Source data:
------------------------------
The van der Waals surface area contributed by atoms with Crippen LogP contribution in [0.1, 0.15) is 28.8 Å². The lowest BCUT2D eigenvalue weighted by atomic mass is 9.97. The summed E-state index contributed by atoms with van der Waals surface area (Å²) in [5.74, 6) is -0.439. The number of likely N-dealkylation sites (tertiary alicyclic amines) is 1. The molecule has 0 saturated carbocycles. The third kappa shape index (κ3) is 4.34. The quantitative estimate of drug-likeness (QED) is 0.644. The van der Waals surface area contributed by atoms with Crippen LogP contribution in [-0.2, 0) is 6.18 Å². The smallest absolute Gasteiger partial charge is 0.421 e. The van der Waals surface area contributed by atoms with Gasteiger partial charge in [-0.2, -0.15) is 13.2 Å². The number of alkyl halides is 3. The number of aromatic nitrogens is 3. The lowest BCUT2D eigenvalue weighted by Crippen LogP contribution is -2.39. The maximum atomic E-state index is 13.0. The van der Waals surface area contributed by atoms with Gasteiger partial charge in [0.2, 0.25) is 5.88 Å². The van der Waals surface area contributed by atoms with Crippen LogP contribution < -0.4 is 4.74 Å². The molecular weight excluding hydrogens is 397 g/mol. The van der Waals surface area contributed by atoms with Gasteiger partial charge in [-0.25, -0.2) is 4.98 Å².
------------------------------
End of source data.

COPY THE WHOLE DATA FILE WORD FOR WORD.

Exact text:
The van der Waals surface area contributed by atoms with Crippen LogP contribution in [0.1, 0.15) is 28.8 Å². The lowest BCUT2D eigenvalue weighted by atomic mass is 9.97. The summed E-state index contributed by atoms with van der Waals surface area (Å²) in [5.74, 6) is -0.439. The number of likely N-dealkylation sites (tertiary alicyclic amines) is 1. The molecule has 0 saturated carbocycles. The third kappa shape index (κ3) is 4.34. The quantitative estimate of drug-likeness (QED) is 0.644. The van der Waals surface area contributed by atoms with Crippen LogP contribution in [-0.2, 0) is 6.18 Å². The smallest absolute Gasteiger partial charge is 0.421 e. The van der Waals surface area contributed by atoms with Gasteiger partial charge in [-0.2, -0.15) is 13.2 Å². The number of alkyl halides is 3. The number of aromatic nitrogens is 3. The lowest BCUT2D eigenvalue weighted by Crippen LogP contribution is -2.39. The maximum atomic E-state index is 13.0. The van der Waals surface area contributed by atoms with Gasteiger partial charge in [0.2, 0.25) is 5.88 Å². The van der Waals surface area contributed by atoms with Crippen LogP contribution < -0.4 is 4.74 Å². The molecular weight excluding hydrogens is 397 g/mol. The van der Waals surface area contributed by atoms with Gasteiger partial charge in [-0.25, -0.2) is 4.98 Å².